- By: Nicola Jones, Lyndsey Paul, Patrick Davey
An 86 year old man was referred from a community hospital for further investigation of his anaemia. On examination he was alert, oriented, and haemodynamically stable. He was pale with extensive ecchymoses over his trunk and upper limbs. He had a tender swollen left arm (see figure). There were no other relevant findings.
Investigations showed a haemoglobin concentration of 59g/l with a mean corpuscular volume of 101fl, platelets 319×109/l, and white cell count of 9.1×109/l. Blood film showed no evidence of haemolysis; there were no target cells or hypersegmented neutrophils, but the film confirmed a macrocytic anaemia. Concentrations of vitamin B-12 and folate were normal, as were results of thyroid and liver function tests. Coagulation screen showed a normal prothrombin time but a markedly prolonged activated partial thromboplastin time of 108.7s (35-45s).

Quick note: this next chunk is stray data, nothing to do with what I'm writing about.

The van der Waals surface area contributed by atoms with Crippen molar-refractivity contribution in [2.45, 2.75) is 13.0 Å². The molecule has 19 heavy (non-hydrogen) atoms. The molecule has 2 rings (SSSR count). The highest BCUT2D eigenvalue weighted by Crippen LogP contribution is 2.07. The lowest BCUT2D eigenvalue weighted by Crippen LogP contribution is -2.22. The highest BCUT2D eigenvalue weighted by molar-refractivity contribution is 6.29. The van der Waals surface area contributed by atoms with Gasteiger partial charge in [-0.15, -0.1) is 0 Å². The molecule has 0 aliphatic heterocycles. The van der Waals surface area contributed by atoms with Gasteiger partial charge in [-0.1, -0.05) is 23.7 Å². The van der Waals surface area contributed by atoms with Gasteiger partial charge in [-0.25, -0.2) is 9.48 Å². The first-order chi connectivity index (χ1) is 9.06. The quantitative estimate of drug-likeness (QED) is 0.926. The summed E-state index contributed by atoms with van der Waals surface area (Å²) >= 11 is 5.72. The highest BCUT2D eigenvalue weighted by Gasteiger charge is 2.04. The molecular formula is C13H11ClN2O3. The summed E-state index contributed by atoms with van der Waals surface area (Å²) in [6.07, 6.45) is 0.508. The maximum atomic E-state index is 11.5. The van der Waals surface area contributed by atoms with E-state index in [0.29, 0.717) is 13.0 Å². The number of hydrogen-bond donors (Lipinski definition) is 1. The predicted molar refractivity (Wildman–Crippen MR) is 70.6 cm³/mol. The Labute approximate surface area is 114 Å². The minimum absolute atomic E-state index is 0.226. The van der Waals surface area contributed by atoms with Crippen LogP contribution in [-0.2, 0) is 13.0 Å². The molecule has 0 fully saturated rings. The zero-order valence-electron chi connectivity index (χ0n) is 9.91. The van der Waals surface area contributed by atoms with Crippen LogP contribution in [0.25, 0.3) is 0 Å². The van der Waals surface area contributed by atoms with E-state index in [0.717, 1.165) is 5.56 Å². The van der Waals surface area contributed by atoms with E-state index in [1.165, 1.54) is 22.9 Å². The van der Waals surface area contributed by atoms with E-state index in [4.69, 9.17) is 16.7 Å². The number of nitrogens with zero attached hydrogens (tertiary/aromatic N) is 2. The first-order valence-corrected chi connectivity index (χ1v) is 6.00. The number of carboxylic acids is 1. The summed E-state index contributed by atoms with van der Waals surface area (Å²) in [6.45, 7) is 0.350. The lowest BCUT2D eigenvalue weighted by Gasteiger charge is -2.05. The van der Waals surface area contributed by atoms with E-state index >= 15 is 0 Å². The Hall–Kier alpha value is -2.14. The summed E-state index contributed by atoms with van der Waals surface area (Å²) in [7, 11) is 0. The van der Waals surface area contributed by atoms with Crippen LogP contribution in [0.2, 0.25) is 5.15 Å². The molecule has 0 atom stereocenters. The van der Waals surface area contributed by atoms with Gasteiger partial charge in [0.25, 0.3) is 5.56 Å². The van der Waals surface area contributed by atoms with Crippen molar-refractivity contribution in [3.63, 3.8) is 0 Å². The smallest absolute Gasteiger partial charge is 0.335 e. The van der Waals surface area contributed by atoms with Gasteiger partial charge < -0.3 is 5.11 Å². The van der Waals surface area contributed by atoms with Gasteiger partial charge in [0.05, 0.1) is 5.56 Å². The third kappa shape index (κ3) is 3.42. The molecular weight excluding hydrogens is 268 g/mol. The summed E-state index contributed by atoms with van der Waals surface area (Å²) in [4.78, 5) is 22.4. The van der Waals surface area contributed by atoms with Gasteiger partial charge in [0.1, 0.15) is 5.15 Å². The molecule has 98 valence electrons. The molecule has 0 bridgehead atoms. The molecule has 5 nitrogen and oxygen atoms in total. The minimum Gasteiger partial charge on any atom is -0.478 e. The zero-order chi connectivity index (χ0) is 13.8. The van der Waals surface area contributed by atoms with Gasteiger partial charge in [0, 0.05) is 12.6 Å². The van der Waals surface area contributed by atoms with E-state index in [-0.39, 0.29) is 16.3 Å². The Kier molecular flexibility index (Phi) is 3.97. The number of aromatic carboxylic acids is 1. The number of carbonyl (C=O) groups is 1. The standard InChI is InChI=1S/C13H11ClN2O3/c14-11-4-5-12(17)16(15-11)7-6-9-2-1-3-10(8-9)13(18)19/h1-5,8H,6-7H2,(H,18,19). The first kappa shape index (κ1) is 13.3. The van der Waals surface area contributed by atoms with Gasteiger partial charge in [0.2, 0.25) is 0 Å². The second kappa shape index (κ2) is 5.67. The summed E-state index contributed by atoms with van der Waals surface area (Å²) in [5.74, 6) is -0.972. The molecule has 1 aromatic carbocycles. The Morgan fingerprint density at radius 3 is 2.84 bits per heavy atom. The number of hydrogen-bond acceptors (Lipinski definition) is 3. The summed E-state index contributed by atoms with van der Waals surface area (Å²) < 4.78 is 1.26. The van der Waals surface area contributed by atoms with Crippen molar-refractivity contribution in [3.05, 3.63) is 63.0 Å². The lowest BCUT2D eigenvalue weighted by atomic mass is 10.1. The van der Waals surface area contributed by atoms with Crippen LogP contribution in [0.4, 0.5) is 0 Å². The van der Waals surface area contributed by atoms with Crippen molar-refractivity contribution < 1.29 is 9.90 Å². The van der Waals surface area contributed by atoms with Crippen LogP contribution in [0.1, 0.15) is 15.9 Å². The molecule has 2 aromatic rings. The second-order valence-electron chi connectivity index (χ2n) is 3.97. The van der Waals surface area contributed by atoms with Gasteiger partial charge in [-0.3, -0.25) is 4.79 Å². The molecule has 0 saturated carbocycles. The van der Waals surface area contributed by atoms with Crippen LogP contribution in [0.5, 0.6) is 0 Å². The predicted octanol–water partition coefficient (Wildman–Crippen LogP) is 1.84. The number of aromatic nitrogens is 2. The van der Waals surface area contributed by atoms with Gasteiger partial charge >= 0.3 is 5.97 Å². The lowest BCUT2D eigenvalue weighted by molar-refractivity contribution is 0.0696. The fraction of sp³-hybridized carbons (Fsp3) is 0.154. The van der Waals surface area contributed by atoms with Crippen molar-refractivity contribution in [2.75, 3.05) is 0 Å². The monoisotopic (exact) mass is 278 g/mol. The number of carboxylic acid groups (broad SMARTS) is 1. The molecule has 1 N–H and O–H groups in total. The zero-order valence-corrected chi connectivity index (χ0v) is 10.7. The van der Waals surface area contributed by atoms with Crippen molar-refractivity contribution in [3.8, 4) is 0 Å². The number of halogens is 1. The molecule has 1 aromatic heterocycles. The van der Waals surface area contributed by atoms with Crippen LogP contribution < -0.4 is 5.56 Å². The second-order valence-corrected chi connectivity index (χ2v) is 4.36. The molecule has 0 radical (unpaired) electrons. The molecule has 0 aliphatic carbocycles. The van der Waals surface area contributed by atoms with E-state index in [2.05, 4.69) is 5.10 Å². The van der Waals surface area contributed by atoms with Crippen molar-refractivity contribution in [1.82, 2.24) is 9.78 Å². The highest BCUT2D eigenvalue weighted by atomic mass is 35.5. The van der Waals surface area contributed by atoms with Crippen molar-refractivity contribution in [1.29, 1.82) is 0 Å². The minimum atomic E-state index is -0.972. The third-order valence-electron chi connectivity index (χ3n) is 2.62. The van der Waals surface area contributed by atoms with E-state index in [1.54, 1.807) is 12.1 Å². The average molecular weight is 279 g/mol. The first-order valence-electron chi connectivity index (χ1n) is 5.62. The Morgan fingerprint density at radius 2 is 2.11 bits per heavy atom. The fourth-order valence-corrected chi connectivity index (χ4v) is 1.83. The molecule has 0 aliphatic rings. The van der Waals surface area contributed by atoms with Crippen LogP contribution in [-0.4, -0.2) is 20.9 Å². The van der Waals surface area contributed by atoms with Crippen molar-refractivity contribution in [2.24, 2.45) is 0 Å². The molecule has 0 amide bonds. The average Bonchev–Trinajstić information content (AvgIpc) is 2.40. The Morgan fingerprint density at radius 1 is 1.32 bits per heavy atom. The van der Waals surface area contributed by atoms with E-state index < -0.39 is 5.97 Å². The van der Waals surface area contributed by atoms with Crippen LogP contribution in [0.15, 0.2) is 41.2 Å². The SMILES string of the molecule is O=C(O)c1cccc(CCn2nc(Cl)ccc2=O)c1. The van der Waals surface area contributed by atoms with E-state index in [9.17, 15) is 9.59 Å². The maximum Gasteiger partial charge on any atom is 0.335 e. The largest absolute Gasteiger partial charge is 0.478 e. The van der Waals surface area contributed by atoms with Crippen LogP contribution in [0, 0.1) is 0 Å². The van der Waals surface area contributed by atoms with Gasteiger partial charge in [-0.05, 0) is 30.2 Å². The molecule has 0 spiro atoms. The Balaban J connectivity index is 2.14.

Acquired haemophilia is a rare disorder, but an important and often unrecognised cause of bleeding in elderly people.